WASHINGTON -- The Pentagon next year could see the largest budget increase since the Reagan military buildup of the 1980s, with Republican leaders in Congress pressing to at least double the amount being considered by the Clinton administration.
Both sides see the need to offer sharp increases over this year's budget to resolve what military chiefs see as "serious wear" on the armed forces, which face a rising number of overseas missions with aging equipment and inadequate pay and benefits.
Senate Majority Leader Trent Lott called for an increase in the $250 billion defense budget, by "at least $20 billion," in a letter last week to Sen. Pete V. Domenici, the New Mexico Republican who chairs the Senate Budget Committee.
But in a setback for Lott's effort, House Speaker-elect Robert L. Livingston of Louisiana has declined to support such a sharp increase, the Los Angeles Times reported last night.
Defense Secretary William S. Cohen canceled a trip to Germany this week to work on a budget that his spokesman said would increase by a "significant amount," which sources said could be as high as $10 billion next year.
While one administration official called the $20 billion figure pushed by the Republicans "unrealistic," Lott questioned the administration's vows to increase the defense budget and deal with problems of military readiness.
"There are growing signs that little, if anything, will be done to increase the upcoming defense budget and future year program to meet these needs," he said. The White House budget office reportedly is balking at any sharp rise in defense spending.
Missile defense sought
Lott said such a budget increase is needed to boost recruiting and military pay, improve and modernize weapons, develop a "robust" missile defense system and reverse "the decline in ships and sea-based forces."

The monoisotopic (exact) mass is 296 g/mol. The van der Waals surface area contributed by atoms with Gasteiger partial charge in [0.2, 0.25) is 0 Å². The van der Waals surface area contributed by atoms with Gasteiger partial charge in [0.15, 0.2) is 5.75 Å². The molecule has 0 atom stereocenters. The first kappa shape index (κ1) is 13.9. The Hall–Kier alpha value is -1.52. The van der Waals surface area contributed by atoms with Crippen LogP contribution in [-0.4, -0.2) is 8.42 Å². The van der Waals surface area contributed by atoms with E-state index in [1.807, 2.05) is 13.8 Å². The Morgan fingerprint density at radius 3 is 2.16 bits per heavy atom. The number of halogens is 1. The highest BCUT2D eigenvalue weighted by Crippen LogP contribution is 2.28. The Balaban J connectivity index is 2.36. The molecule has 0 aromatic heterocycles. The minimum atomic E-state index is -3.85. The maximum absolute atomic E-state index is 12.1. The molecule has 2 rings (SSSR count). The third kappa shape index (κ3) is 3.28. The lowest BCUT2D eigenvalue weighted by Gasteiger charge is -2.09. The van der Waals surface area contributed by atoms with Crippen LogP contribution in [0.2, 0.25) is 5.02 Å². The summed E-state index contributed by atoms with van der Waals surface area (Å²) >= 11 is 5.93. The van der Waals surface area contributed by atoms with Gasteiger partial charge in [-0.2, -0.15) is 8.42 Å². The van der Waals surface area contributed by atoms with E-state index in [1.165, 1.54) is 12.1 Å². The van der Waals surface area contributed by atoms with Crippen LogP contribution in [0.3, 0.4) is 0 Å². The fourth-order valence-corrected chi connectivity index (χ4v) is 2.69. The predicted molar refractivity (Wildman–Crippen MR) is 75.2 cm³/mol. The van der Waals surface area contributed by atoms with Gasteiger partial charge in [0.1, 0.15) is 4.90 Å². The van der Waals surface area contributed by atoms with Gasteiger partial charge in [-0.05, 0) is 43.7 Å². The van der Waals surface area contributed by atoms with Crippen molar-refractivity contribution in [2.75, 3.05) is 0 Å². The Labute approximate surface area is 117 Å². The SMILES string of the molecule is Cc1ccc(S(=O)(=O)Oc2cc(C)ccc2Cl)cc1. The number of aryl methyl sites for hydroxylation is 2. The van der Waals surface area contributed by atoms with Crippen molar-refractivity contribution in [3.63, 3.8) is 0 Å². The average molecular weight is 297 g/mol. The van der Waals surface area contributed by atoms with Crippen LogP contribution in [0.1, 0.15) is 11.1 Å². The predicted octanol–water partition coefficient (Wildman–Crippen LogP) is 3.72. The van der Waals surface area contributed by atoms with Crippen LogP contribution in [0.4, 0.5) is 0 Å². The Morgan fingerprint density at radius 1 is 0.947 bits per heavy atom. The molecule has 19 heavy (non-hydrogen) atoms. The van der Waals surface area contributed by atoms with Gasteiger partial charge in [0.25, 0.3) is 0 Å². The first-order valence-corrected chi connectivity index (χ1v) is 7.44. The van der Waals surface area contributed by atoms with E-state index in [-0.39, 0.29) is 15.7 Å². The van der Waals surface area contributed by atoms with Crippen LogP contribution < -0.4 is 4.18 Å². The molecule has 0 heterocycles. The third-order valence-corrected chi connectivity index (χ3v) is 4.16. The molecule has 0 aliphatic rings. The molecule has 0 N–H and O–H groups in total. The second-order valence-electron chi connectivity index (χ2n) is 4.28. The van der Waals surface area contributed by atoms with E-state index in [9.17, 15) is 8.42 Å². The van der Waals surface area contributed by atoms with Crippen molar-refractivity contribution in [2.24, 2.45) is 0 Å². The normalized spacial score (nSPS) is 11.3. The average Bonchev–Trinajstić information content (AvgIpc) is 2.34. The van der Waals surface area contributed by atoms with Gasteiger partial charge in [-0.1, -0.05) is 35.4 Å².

The service chiefs have said that their top needs involve more money for personnel, such as closing a pay gap with civilian workers and increasing retirement benefits, which dropped from percent of base pay to 40 percent for soldiers who enlisted after 1986.
The generals and admirals are also pushing for additional money for spare parts and weapons modernization. Gen. Dennis J. Reimer, the Army's chief of staff, told reporters last week that the service needs an additional $5 billion for its $64 billion budget. But he said the Army had yet to receive any budget figures from the administration.
Pentagon officials note that total military forces have decreased 36 percent to a force of 1.4 million uniformed personnel and that its budget for military purchases has declined by 70 percent, when adjusted for inflation, from its peak during the Reagan administration. At the same time, operations have expanded, particularly in Bosnia and Herzegovina and the Persian Gulf.
"The high operational tempo has caused some strains in readiness," said Kenneth Bacon, the Pentagon's spokesman.
But some analysts say that despite the Pentagon's concerns, there are still billions in fat to be trimmed from its budget. And others say the military must do more to shift from Cold War force of heavy armor, ships and aircraft to a lighter, leaner more high-technology military for the 21st century.
Moreover, Steven M. Kosiak, a senior budget analyst with the Center for Strategic and Budgetary Assessments, an independent research institute, said that increasing the Pentagon's spending by the biggest margin since 1984 would be difficult given the current budget restraints.
That money will have to come from either taking funds from already reduced domestic programs, breaking the 1997 budget agreement -- which placed tight caps on spending -- or declaring the billions are needed on an emergency basis, he said.
Of the emergency $8.3 billion added in October to this year's defense bill, Kosiak noted, only $1 billion was spent on recruiting and other readiness issues.
The rest was devoted to military projects, ranging from helicopters for the anti-drug effort in Colombia to burying utilities at Keesler Air Force Base in Mississippi, noted Sen. John McCain, an Arizona Republican who called the spending choices a "fundamental abandonment" of those in uniform.
Ship for Lott's state
Lott has been criticized for adding to the budget last year a $1.5 billion amphibious assault ship that the Pentagon had not requested. The ship will be built in Mississippi, Lott's home state.
McCain, one of the chief opponents in Congress of "pork barrel" spending, served notice last week that he would not allow defense money to be spent on such parochial or non-readiness items.
The Arizona senator, together with Sens. Chuck Hagel, a Nebraska Republican, and Charles S. Robb, a Virginia Democrat, wrote to the Senate Appropriations and Armed Services committee chairmen and vowed to use all legislative tactics next year to block what they termed "wasteful defense spending."
Pub Date: 12/15/98